We were recording with Nick, and he knows how to record drums and guitars. That’s becoming a bit of a lost art form these days. And, I get it, man. We’re in the middle of a conversation — Lzzy, some of my rock ‘n’ roll friends and I — about listening to new music. I listen to new music when it comes out every Friday, especially hard-rock or metal on Apple Music or Spotify, and some of it, maybe it could be a good song or a good band, but it sounds terrible. It’s really bad, a lot of it. You can’t blame them. To record drums properly, the production is expensive. It’s no joke, and you’ve got to know what you’re doing.              And then you look at alternative music or hip-hop or even pop — you could just spend two-hundred dollars on some software, and it sounds perfect. You just put it in the computer and barely have to mix it. It sounds amazing. You’ve got the right samples and all this stuff. Whereas, if you’re just some kid in a rock band in a garage — like we were — we didn’t know how to record. I mean, we’re still learning, and we’ve got way better at it. Obviously, we use a team – engineers, Nick, our producer, the mixer, the mastering and everything that goes into it.

    There aren’t many rock records out there today that just sound amazing. I think that’s pushing a lot of people away. But, I think, also, there’s a whole history of rock ‘n’ roll that does sound amazing. You get a kid like Greta Van Fleet coming up, and they get it. It sounds good. But, even with that, you’ve got to turn it up, crank it. It’s not meant for little headphones. You want to hear the room and the vibe of the band…I don’t know. There’s no conclusion to this, it’s just something that has been an ongoing conversation trying to figure out why more kids aren’t doing rock ‘n’ roll. I think it’s the entry-level…you’ve got a computer, and it sounds amazing. You can show your friends, “Check this out!” But, to be in a band, that’s tough…that’s work.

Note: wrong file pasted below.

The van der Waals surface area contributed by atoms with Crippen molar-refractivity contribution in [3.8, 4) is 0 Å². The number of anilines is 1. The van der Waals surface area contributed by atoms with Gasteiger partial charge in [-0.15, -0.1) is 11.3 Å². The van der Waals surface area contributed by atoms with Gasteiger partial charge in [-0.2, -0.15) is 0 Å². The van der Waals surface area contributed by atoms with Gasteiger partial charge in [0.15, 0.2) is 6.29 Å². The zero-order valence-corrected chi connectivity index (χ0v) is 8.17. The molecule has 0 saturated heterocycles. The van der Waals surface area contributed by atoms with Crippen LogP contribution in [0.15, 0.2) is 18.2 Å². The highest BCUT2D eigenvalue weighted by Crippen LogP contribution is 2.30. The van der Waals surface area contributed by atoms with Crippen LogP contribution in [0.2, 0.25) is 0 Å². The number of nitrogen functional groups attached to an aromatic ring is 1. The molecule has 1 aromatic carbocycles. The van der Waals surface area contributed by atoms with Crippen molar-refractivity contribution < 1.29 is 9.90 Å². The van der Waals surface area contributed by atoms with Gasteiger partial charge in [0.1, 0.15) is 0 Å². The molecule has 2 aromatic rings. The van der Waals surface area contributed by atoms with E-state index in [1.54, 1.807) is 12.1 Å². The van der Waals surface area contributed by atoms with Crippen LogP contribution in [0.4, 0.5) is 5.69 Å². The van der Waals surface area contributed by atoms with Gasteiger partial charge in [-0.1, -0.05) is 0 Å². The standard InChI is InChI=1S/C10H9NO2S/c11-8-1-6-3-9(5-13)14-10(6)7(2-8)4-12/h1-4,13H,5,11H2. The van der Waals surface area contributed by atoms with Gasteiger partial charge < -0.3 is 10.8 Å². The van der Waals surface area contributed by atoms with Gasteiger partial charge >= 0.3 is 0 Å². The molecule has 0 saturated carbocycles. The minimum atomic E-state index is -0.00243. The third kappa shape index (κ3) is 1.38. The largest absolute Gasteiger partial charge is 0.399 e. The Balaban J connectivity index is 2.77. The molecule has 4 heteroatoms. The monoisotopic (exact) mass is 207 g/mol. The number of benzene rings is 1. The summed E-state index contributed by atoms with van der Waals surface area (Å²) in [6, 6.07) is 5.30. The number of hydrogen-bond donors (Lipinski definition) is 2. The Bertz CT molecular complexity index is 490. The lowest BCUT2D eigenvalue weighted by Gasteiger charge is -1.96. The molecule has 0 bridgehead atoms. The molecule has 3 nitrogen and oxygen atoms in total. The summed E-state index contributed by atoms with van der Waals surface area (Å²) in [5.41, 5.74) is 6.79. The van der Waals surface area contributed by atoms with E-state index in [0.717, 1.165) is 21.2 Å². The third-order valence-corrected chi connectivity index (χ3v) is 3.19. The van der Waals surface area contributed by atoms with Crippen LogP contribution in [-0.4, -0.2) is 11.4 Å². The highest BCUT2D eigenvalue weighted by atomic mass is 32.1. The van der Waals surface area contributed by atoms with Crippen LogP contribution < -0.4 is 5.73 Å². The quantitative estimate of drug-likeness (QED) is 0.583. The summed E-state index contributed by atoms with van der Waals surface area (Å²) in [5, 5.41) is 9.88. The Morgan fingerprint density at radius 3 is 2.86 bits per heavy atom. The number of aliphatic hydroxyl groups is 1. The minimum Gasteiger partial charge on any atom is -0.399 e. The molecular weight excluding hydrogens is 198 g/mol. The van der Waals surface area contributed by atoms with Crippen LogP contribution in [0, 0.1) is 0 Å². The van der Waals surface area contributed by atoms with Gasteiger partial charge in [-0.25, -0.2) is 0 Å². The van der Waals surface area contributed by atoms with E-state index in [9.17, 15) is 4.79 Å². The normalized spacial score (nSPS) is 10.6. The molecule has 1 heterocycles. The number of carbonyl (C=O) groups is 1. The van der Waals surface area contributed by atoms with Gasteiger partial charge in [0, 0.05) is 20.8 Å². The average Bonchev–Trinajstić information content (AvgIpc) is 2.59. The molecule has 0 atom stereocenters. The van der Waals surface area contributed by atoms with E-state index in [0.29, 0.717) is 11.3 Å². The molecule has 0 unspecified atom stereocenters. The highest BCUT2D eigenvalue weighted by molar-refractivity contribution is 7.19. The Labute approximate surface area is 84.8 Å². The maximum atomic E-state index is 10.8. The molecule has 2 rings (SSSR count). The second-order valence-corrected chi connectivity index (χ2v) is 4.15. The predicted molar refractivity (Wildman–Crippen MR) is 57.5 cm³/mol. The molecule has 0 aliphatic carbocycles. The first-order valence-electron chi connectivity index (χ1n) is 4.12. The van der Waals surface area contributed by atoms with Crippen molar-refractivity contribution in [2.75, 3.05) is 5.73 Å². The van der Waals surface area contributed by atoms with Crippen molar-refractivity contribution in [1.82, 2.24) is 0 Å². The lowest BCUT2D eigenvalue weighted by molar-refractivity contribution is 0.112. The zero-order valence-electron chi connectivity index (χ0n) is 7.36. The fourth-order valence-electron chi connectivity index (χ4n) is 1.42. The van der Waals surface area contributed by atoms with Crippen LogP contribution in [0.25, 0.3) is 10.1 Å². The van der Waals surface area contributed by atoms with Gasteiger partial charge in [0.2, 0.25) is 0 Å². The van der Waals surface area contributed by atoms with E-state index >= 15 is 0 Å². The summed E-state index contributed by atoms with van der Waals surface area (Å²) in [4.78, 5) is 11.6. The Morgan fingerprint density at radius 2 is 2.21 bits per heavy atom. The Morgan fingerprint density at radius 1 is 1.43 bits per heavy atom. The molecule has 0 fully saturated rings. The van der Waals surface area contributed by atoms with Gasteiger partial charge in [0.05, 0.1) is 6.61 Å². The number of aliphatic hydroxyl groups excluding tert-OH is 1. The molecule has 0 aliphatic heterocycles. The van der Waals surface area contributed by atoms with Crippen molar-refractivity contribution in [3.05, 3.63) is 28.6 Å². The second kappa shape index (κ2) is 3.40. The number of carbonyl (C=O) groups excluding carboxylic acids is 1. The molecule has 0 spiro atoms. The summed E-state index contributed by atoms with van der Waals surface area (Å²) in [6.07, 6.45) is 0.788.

Is there any gear from the early days that you’ve held onto?

    Yeah. I still have my red SG today. When I joined Halestorm, I had just sold all of my hard-rock gear. I was in a band in college. We didn’t get along so well. It didn’t really work out. So, I moved back up to Pennsylvania — I was going to college in Virginia — I moved to Philly. I had a PRS and a Half Stack amp or something. I sold it and got a Telecaster and a Reverb Combo, because I was obsessed with Jeff Buckley’s Grace. It changed my life in 2002 or 2001, and that was all I cared about.

    That record is still my standard. It changed my life in terms of music. That record showed me that music can actually move muscles — it can create bumps on your skin. It can move you. It’s that powerful…if it’s done right. If it’s tackling and addressing the right emotions, it can destroy people. How insane it that? When you listen to Jeff Buckley singing that song “Grace” when…he’s holding that long note out, and he’s changing all the different timbres in his voice. That moved my soul to the point where anything I listened to before that record, I didn’t trust anymore. So, I had to go back and go through all my ‘90s and ‘70s bands that I loved so much and… “Is this actually good?” And most of it was. I was on the right path [Laughs].

    So, yeah, I joined the band. I had a black Telecaster and a Combo amp, because I wasn’t planning on being in a hard-rock band. But, I’d met Lzzy, and I auditioned. And I was like, “Man, your voice is cool.” She showed me some songs she was writing, and it maxed me out, creatively. I was totally blown away. I was like, “You’re really cool…and here’s an idea…” We still do that to this day, just hang out, talk about music, and try to write cool songs.